I heard the door lock snap-open. Then I heard their voices, and my aunt’s heavy-smoker cough: they made it to Oslo! As soon as I hugged them, I forgot the stress I put myself through before their arrival.
I forgot how I cried because the salmon was too salty, how I suddenly decided to dust and organize my cupboards and how much time I spent choosing my outfit. From this point on I would allow myself to loosen up a (tiny) bit and enjoy their company for a week.
And the week went by quicker than you can say “Fårikål”. Time flies when you’re having fun and even more so when you have a tight schedule. Good thing the plan I made was fun, otherwise there wouldn’t have been room for it. I was so happy to show them the city and teach them what I’ve learned about Norwegians and their “ways” but the ride was far from smooth in some occasions. Not everything went quite the way I had decided…
Tip 1: It’s ok to make a plan, as long as you’re ready to toss it in the bin. What we actually did was far from the original plan (and way better.) We did cover the “Must-does” but not in the order I intended or in the conditions I had prepared for. Some visits took less time, some they did on their own while I stayed at home (preparing the Norwegian Feast for the evening). If you can, ask your visitors what they want to do, pin your must-does and discuss them when they arrive. Remember the weather might veto whatever you and your guests decide, so keep calm, be flexible and think fast.
Tip 2: Get the “Ruter” apps: https://ruter.no/en/services/mobile/
- RuterReise: check out schedules for bus, tram, subway and boats in real time. It combines schedules and maps so that you know when and where to make a connection.
- RuterBillett: to buy tickets: the first thing you’ll want to do is buy transportation tickets but you need to take public transportation to get to the nearest store….I bought 2 tickets with the Ruter app on my iPhone (total was 45 Kr, with one senior discount) and we were set for a Zen ride on the tram!
If your guests stay for 5-7 days, I recommend the 7 day ticket. You get best value for money and it includes taking the boat to the islands, which many people pay an extra ticket for (i.e. “Hop on Hop off”).
Tip 3: Plan the menus ahead! We improvised a couple of times but in the end sticking to a Food Plan saved me thinking-time, stress, money and trips to the supermarket.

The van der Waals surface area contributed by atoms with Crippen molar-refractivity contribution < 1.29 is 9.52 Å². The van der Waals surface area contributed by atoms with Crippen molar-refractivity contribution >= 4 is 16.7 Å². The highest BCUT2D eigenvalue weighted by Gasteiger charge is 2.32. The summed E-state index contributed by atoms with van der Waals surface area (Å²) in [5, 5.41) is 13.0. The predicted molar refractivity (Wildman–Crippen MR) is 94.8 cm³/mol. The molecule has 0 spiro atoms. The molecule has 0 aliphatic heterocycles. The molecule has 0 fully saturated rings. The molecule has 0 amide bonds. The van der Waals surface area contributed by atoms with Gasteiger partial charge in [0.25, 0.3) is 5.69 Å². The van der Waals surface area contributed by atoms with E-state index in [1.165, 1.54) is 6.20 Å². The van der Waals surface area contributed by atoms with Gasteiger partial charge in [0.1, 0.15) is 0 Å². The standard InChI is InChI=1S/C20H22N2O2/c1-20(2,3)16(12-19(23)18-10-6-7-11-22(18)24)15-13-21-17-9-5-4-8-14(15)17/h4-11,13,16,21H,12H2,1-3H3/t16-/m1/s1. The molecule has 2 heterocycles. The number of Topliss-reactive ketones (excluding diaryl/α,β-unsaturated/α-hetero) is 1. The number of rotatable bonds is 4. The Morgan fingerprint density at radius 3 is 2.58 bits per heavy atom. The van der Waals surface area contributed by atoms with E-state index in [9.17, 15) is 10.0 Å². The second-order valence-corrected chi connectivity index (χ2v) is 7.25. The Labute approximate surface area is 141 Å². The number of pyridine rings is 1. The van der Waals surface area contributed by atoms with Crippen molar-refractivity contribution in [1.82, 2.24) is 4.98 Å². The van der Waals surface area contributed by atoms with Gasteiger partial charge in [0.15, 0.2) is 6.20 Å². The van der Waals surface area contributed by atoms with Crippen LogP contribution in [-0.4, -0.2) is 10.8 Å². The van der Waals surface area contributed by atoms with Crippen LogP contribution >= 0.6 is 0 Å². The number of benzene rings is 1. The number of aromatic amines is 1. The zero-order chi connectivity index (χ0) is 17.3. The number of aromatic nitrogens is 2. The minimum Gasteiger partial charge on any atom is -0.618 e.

WHAT ACTUALLY HAPPENED
On the first day we took an express walk through the city, starting at the Royal Palace. From there we went to the National Theater (Nationalteatret) and then to Aker Brygge, up until the museum of modern art: Astrup Fearnly. We then took the main street (Karl Johan) down to the Central Station (Oslo S) and visited the Opera.
On day 2 we took a public boat to visit the main islands of the Oslo Fjord. There are several boats to choose from but not all stop at every island. We decided to take bus 93 which stops at each island and got off at Lyndøya, one stop before the last. It’s the second biggest but not the best choice if you ask me, because it is mostly residential. Next time I would choose Hovedøya (the biggest) or Gressholmen (known to have a big rabbit population).
We picnicked almost every day, and the main course was always sausages. After visiting the islands, we ended the day with the Yearly River Walk down Akerselva.
The following days I had to make a few changes to the plan, still aiming to cover the must-does. We really needed a break from the river walk, an unforgettable two and a half hours of meandering, candlelit track!
On the weekend we visited the Ski jump, had a glimpse at the runners of the Oslo Marathon and contemplated the statues from the bridge to the Monolit at Vigelandspark.
The day before last we waved at the King’s cows from the bus that took us to Bygdøy. Beautiful weather and silence were waiting for us. There was no one around apart from a couple of retirees and maternity-leave moms. We fit perfectly into both groups.
The night before my relatives left was full with nostalgia and spitting laughter. We remembered the best moments of their trip around one last hefty dinner. They were so impressed with how peaceful and clean the city is. Being close to nature and breathing the air of the sea helped them reload. They thought Oslo was a “ventilated” city, where one can walk around feeling refreshed and serene. They left longing for more, and I think they will come back. I suggested to rent a cabin next time and they agreed immediately. I did not tell them that there will be no water, no electricity and toilets outside. It will be my little welcome-back surprise 😉